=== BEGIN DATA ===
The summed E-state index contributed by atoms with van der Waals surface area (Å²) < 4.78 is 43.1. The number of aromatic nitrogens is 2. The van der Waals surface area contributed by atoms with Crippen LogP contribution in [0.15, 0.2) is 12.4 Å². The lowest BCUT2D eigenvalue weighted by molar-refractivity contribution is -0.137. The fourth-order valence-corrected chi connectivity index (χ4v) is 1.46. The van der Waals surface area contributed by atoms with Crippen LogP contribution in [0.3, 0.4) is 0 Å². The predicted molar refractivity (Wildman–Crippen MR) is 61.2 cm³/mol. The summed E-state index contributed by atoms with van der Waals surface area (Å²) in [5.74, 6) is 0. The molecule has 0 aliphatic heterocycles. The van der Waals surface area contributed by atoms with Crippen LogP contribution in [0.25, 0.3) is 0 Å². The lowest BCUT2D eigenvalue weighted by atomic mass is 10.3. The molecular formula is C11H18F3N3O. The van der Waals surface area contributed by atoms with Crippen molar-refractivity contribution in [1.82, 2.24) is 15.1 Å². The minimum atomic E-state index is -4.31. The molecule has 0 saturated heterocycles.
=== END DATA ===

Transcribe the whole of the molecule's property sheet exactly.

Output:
The summed E-state index contributed by atoms with van der Waals surface area (Å²) < 4.78 is 43.1. The number of aromatic nitrogens is 2. The van der Waals surface area contributed by atoms with Crippen LogP contribution in [0.15, 0.2) is 12.4 Å². The lowest BCUT2D eigenvalue weighted by molar-refractivity contribution is -0.137. The fourth-order valence-corrected chi connectivity index (χ4v) is 1.46. The van der Waals surface area contributed by atoms with Crippen LogP contribution in [0.3, 0.4) is 0 Å². The predicted molar refractivity (Wildman–Crippen MR) is 61.2 cm³/mol. The summed E-state index contributed by atoms with van der Waals surface area (Å²) in [5.74, 6) is 0. The molecule has 0 aliphatic heterocycles. The van der Waals surface area contributed by atoms with Crippen LogP contribution in [0.25, 0.3) is 0 Å². The lowest BCUT2D eigenvalue weighted by atomic mass is 10.3. The molecular formula is C11H18F3N3O. The van der Waals surface area contributed by atoms with Crippen molar-refractivity contribution in [1.82, 2.24) is 15.1 Å². The minimum atomic E-state index is -4.31. The molecule has 0 saturated heterocycles.